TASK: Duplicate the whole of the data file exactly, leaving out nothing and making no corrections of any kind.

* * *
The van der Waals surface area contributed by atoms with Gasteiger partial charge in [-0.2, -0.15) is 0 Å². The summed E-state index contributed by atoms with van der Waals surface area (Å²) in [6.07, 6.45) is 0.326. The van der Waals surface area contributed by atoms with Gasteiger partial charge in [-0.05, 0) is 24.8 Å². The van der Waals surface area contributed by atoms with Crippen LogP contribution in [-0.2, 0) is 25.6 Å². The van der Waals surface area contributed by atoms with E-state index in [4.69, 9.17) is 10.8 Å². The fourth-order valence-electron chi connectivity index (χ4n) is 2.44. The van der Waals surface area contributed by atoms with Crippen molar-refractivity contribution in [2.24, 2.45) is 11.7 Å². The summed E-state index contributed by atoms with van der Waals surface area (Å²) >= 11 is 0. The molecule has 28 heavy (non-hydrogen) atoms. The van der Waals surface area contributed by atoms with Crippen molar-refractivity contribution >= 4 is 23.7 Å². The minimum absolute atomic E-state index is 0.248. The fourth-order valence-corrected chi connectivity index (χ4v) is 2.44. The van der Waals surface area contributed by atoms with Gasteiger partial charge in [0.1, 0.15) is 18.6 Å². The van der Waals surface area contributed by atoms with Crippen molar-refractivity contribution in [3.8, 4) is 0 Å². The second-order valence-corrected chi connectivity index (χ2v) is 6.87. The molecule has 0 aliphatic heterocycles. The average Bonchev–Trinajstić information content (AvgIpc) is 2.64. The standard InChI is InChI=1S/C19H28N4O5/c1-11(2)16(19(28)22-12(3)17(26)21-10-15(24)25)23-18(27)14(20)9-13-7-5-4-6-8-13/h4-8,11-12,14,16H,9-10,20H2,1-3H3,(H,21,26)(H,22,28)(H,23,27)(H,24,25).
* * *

The van der Waals surface area contributed by atoms with Gasteiger partial charge in [-0.2, -0.15) is 0 Å². The summed E-state index contributed by atoms with van der Waals surface area (Å²) in [6.07, 6.45) is 0.326. The van der Waals surface area contributed by atoms with Gasteiger partial charge in [-0.05, 0) is 24.8 Å². The van der Waals surface area contributed by atoms with Crippen LogP contribution in [-0.2, 0) is 25.6 Å². The van der Waals surface area contributed by atoms with E-state index in [4.69, 9.17) is 10.8 Å². The fourth-order valence-electron chi connectivity index (χ4n) is 2.44. The van der Waals surface area contributed by atoms with Crippen molar-refractivity contribution in [2.24, 2.45) is 11.7 Å². The summed E-state index contributed by atoms with van der Waals surface area (Å²) >= 11 is 0. The molecule has 28 heavy (non-hydrogen) atoms. The van der Waals surface area contributed by atoms with Crippen molar-refractivity contribution >= 4 is 23.7 Å². The minimum absolute atomic E-state index is 0.248. The fourth-order valence-corrected chi connectivity index (χ4v) is 2.44. The van der Waals surface area contributed by atoms with Gasteiger partial charge in [0.1, 0.15) is 18.6 Å². The van der Waals surface area contributed by atoms with Crippen molar-refractivity contribution in [3.8, 4) is 0 Å². The second-order valence-corrected chi connectivity index (χ2v) is 6.87. The molecule has 0 aliphatic heterocycles. The average Bonchev–Trinajstić information content (AvgIpc) is 2.64. The standard InChI is InChI=1S/C19H28N4O5/c1-11(2)16(19(28)22-12(3)17(26)21-10-15(24)25)23-18(27)14(20)9-13-7-5-4-6-8-13/h4-8,11-12,14,16H,9-10,20H2,1-3H3,(H,21,26)(H,22,28)(H,23,27)(H,24,25).